Try this experiment. Ask the next person you see what they most want out of life, and no matter what their answer you can guarantee they will have to think about it.

A pause. Then they will probably to say happiness. The pause is to allow their brain to flick through money, more sex and a big house before saying what they know they are supposed to.

This happens because we struggle to know what really makes us happy. Hence the wheels of the happiness industry continue to turn relentlessly, with any number of businesses dedicated to providing us with more happiness and their owners with more money, more sex and a bigger house.

Happiness is a matter of national pride - turn that frown upside down or risk being called unpatriotic. We all want to be like the Scandinavian countries that consistently rank near the top of world happiness league tables. In the most recent World Happiness Report "we" came eighth, but Denmark, Norway and honorary Scandies Iceland and Finland all preceded us.


But just as we find that many of the most admired societies of ancient times, such as the Greeks, only did all that developing because their economy depended on slaves, there is a darker side to the world's happiest countries. Iceland has the world's highest rate of anti-depressant consumption.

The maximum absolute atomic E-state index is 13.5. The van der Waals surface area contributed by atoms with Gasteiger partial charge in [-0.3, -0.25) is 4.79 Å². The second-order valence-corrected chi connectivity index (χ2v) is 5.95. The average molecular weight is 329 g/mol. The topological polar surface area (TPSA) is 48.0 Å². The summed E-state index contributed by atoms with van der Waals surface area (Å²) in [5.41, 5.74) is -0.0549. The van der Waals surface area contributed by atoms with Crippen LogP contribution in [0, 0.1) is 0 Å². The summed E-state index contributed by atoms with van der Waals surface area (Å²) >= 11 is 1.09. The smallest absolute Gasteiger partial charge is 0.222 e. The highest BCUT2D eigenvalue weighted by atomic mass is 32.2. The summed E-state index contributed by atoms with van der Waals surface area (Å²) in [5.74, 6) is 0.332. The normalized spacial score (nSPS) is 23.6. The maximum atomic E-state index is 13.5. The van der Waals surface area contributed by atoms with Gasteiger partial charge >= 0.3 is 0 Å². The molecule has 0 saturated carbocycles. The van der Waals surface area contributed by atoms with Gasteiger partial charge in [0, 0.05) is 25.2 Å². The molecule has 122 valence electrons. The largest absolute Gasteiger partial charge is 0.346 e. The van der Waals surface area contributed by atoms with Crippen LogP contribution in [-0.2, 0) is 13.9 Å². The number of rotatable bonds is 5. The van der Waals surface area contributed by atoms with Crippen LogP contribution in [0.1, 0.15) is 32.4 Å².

Denmark is second. Well, you're bound to be a little chirpier than the next bloke if you're popping all those pills aren't you?

But such are the lengths to which people - whole nations of them - will go to be able to describe themselves as happy.

Partly, this is to keep the economy moving. Where happiness used to be defined as having nothing to do with filthy lucre, it is now exploited to make us more productive and willing to spend on all manner of items that promise to make us happy.

You'd be hard put to find a company of any size that doesn't mandate some kind of compulsory fun for its employees. They just want everyone to be happy at work; it's a coincidence this translates directly into dollars, if only by eliminating the costs involved in replacing unhappy staff who leave.

At your office, it might be Friday night drinks; at some companies it's mindfulness breaks. Just about anywhere it is the enforced fun of the themed Christmas party.

Think you can't buy happiness? Don't tell Trade Me - last time I checked, typing that word into the search box yielded 9468 listings.

Sorted by highest price and excluding real estate, the priciest piece of happiness to be had was the licence plate Chow 18, for $50,000.

Cheapest? You can get a sign saying "Happiness is not a destination it's a way of life" for $1.

The US Declaration of Independence tellingly speaks of rights to "life, liberty and the pursuit of happiness" because it's easier to guarantee lives and liberty than happiness. All it promises is that you can go chasing that bright elusive butterfly, but as for catching it, good luck to you.

Happiness used to be something one sorted for oneself, often with the help of family, and best of all by having a family. But with nuclear families becoming rarer - one quarter of New Zealand households have only one inhabitant - happiness is increasingly sought elsewhere.

Books promising the key to happiness are still pouring off the presses. Their purpose is not to achieve that aim but to give unhappy people something to take their minds off their misery.

If just one of those books worked the others wouldn't need to exist. And that would be a happy ending.